bethquick.com: Sermon for Christmas Eve, “What Brings You Here?” Luke 2:1-20
Original post at http://bethquick.blogspot.com/2012/12/sermon-for-christmas-eve-what-brings.html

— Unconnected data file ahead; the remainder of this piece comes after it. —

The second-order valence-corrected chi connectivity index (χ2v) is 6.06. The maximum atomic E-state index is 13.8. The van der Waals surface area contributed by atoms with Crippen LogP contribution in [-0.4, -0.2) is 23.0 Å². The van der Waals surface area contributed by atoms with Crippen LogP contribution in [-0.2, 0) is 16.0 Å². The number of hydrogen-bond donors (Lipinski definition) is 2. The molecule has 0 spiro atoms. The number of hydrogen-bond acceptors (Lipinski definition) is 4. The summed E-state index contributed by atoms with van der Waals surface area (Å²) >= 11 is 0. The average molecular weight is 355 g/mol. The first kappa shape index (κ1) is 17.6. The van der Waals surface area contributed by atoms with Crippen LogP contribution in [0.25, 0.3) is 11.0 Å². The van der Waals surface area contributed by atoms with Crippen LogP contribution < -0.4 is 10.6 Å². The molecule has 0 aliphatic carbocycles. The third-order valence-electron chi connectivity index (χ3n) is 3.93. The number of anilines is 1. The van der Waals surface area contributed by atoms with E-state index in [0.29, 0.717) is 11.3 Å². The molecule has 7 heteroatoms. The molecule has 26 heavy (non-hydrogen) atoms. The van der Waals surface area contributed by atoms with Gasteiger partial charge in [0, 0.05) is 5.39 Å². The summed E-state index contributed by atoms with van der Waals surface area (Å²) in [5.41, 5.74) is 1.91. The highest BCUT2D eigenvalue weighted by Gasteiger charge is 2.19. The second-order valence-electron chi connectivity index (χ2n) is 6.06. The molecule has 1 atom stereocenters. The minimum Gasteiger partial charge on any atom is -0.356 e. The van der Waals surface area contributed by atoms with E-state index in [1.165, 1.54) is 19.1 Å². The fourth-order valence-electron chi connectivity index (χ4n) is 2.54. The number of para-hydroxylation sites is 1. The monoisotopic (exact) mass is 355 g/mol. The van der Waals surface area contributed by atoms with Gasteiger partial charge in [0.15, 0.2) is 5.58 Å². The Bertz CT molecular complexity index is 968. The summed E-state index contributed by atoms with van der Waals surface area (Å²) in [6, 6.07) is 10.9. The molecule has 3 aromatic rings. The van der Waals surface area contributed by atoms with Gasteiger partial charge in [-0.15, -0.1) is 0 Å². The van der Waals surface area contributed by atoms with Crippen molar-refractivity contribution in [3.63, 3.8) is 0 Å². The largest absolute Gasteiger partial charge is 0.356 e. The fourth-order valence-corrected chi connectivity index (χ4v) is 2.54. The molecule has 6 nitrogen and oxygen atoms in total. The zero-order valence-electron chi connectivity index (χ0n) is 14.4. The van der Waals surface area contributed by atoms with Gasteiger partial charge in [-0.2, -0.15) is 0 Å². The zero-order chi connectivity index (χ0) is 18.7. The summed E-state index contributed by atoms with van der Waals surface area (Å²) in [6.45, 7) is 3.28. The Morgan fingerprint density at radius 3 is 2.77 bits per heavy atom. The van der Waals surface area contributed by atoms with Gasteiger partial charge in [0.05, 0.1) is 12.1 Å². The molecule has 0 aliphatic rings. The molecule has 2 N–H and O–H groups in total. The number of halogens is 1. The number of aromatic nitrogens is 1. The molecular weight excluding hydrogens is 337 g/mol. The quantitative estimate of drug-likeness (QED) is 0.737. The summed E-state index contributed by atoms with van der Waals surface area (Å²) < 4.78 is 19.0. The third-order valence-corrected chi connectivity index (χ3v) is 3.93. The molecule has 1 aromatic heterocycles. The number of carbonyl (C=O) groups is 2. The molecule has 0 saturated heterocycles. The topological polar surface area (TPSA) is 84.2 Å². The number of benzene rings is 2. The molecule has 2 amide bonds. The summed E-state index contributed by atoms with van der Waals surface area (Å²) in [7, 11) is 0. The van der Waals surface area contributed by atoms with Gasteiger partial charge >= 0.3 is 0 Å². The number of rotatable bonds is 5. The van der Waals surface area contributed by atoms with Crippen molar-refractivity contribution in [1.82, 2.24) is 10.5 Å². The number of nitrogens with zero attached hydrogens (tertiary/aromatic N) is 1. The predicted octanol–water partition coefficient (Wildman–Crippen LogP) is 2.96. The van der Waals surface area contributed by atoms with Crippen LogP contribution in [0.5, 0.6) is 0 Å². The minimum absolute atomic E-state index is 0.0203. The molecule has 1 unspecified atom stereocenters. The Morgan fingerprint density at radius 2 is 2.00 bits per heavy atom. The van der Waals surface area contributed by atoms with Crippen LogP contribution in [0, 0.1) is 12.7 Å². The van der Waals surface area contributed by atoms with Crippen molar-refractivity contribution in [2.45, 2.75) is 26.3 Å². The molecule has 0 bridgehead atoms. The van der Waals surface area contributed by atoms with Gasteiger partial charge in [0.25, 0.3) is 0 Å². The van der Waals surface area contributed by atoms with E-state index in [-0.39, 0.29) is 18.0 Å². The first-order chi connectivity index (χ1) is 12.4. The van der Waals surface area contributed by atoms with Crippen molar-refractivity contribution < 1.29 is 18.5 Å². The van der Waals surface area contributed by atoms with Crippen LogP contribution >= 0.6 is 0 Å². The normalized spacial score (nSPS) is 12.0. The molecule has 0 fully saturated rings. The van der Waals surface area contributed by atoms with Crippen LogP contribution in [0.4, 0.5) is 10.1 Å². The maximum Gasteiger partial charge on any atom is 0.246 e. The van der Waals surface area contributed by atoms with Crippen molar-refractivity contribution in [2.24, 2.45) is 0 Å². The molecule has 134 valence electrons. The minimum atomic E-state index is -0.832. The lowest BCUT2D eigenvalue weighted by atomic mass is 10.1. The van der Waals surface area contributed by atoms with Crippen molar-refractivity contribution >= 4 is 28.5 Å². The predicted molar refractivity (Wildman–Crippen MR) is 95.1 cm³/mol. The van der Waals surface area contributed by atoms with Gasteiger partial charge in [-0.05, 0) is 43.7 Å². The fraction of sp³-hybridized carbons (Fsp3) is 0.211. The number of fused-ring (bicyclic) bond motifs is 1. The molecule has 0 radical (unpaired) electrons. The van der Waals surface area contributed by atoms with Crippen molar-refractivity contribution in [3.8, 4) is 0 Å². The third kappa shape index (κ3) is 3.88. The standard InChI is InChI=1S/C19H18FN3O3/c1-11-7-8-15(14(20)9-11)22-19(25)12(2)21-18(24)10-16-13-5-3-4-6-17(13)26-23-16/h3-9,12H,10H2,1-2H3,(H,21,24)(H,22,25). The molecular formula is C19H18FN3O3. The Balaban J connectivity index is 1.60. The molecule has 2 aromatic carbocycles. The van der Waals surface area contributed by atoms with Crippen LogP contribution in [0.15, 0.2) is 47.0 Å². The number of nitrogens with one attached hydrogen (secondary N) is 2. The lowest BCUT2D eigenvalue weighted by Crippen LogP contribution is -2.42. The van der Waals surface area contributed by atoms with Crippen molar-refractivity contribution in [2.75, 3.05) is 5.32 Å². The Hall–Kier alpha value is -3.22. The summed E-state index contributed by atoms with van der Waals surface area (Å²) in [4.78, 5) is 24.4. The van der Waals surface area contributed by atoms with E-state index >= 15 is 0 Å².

In our church newsletter this December, I shared with folks the results of a study done by one of my colleagues, about why people come to church services on Christmas Eve. The number one reason: Family — People responded, “this is what my family does and I want to be with family. That was 30%. Then came music – “I love the Christmas music and want to sing the familiar and favorite songs.” (22%) Then came Experience – “I love the songs, the candles, the story, the feeling.” (16%) Next was Focus – “Christmas has gotten so crazy; I like the clear focus on the reason for the season.” (12%) Next, Habit: “We do this every year.” (11%) And then, at number 6, faith. “This is the most special and important event in my faith; I wait all year for this.” (5%) Why are you making this Advent Journey? Why will you show up on Christmas Eve? Habit? Family? Music? Faith? To see the child in the manger? Where do you fall in those categories? What brought you here tonight? What brings You here? That’s the question we’ve been asking. All throughout Advent, all season long, as we’ve been preparing our hearts and lives for Christmas, we’ve been looking at different figures in the stories of Jesus’ birth, and we’ve been asking: What brings them to the manger? Literally, or figuratively, what brings them to this intersection where their life and their journey brought them into an encounter with this Christ-child? We’ve looked at King Herod, at Joseph, at Elizabeth and Mary, at angels and shepherds and Innkeepers, some of whom we hear from throughout this very night. And to each, we ask, “What brings you here?” What might surprise you, what surprised me in rereading a story that is so familiar to me, is realizing that almost no one in Christmas story set out looking for a Savior, for a Messiah, for a Christ-child. Mary and Joseph – they were probably faithful Jews, and maybe they had a vague hope of a messiah to come, like many of the people of Israel. But they clearly had no idea that they would become key players in the unfolding of God’s plans. They were just a couple, engaged, planning their future life together. And what brought them to Bethlehem was the government! Most of the people who would have been near Jesus, near the stable, near the inn, in town – they were all there to make sure they paid their taxes! That’s what brought them to Bethlehem. Mary and Joseph had encountered angels – messengers of God’s good news. So their faith brought them spiritually to the hour of Christ’s birth. King Herod gets mixed up in the story, brought by fear, motivated by the need to make sure he kept as much power as he could for as long as he could. The shepherds: the first Christmas started out just as another day keeping sheep for them. We don’t know anything about them. Their names are not recorded for us. We have no idea what happens to them after this night. We don’t know why the angels chose to appear to them, of all the possible witnesses to Christ’s birth. But it seems to me that their very ordinary-ness tells us something about how God works, and who God’s good news is for. If anything, shepherds were people who lived on the fringes, the edges of society. They lived outdoors most of the time, spent most of their time with animals. They weren’t looking for a savior. Their journey to Bethlehem was a last minute trip, a decision made on the spot because they were curious to see this strange thing the angels told them about, and they couldn’t pass up such a fantastic invitation. No, no one set out on this night looking for a Savior. But the Savior they found. And to most – it brought overwhelming joy, or abiding peace, pondered in a mother’s heart. That’s what brought themhere. But tonight, what I most want to know is not what brought this collection of characters together two-thousand years ago, on the first Christmas. That’s important. That’s compelling, a story I want to hear. But what I’m most interested in tonight is this: What brings YOU here? What brings you, you in the pews, here, to this place, at this time, on this night? Why are you spending time here on this night? Maybe we are like the innkeeper. Here because it is our job, because we have to be, just getting it done, not really involved in the action, observing from a distance. Maybe we’re like those who were just in town to pay their taxes – we’re here without a big plan, a big purpose, big expectations. Maybe we are like Mary and Joseph – here because we think God has big plans for us, even if we’re nervous, unsure, overwhelmed with what those plans might be. Maybe we are like Herod, fearful of what God might be up to, what God might want us to change about the way we’re living, what God might do to shake up our priorities. Maybe we’re like the shepherds, and we’ve stumbled onto the manger, brought here out of curiosity, because someone invited us, because it was something different in the midst of our ordinary lives. What brings You here? But whatever brought you here tonight, the main thing is that you are here. To some of you, maybe it was an easy decision to come here tonight. Maybe there is nowhere else you’d want to be. But increasingly, there are a million other options for where you could be tonight. And however it happened, whatever other choices you had, whatever your reasons were, somehow, you made it to this place today, to this worship service. We are so glad you are here, soaking it in, even if don’t know quite what to do with it all, with the story of Christmas, with this Christ-child who is Savior, with God-with-us. Whatever brought you here tonight, whatever made all of our paths intersect on this evening, the main thing is that you are here. Because child in the manger, whose birthday party you’ve stumbled on, this child was born because of you! Because God is for you, with you, in you, and delighted in you, full of love for you. God has come for you. Your path, whatever road you took to get here, has led you to the manger, and the child Jesus was born because God wanted to be closer to you. This gift is for you. That’s the good news, and we so need some good news! Do not be afraid; for see — I am bringing you good news of great joy for all the people: to youis born this day in the city of David a Savior, who is the Messiah, the Lord.